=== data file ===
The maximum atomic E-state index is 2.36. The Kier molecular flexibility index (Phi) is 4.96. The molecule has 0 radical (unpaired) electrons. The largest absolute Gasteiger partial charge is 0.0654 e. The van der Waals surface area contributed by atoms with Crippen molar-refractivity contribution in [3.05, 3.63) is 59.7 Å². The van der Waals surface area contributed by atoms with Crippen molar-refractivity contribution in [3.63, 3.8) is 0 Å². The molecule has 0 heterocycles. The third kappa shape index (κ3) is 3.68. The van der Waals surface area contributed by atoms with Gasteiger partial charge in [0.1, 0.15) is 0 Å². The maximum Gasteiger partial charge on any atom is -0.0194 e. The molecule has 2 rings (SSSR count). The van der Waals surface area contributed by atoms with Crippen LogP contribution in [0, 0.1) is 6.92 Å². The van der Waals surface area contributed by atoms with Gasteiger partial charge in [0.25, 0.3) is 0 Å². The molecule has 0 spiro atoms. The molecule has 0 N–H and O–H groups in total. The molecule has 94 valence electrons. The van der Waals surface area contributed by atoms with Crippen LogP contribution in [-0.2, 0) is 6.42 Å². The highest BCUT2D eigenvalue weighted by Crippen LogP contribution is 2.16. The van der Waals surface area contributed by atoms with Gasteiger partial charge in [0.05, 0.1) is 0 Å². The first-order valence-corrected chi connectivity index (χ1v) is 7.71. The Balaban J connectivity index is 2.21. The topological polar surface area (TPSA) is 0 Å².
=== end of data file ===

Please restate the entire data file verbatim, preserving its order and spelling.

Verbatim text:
The maximum atomic E-state index is 2.36. The Kier molecular flexibility index (Phi) is 4.96. The molecule has 0 radical (unpaired) electrons. The largest absolute Gasteiger partial charge is 0.0654 e. The van der Waals surface area contributed by atoms with Crippen molar-refractivity contribution in [3.05, 3.63) is 59.7 Å². The van der Waals surface area contributed by atoms with Crippen molar-refractivity contribution in [3.63, 3.8) is 0 Å². The molecule has 0 heterocycles. The third kappa shape index (κ3) is 3.68. The van der Waals surface area contributed by atoms with Gasteiger partial charge in [0.1, 0.15) is 0 Å². The maximum Gasteiger partial charge on any atom is -0.0194 e. The molecule has 2 rings (SSSR count). The van der Waals surface area contributed by atoms with Crippen LogP contribution in [0, 0.1) is 6.92 Å². The van der Waals surface area contributed by atoms with Gasteiger partial charge in [0.25, 0.3) is 0 Å². The molecule has 0 spiro atoms. The molecule has 0 N–H and O–H groups in total. The molecule has 94 valence electrons. The van der Waals surface area contributed by atoms with Crippen LogP contribution in [-0.2, 0) is 6.42 Å². The highest BCUT2D eigenvalue weighted by Crippen LogP contribution is 2.16. The van der Waals surface area contributed by atoms with Gasteiger partial charge in [0.05, 0.1) is 0 Å². The first-order valence-corrected chi connectivity index (χ1v) is 7.71. The Balaban J connectivity index is 2.21. The topological polar surface area (TPSA) is 0 Å².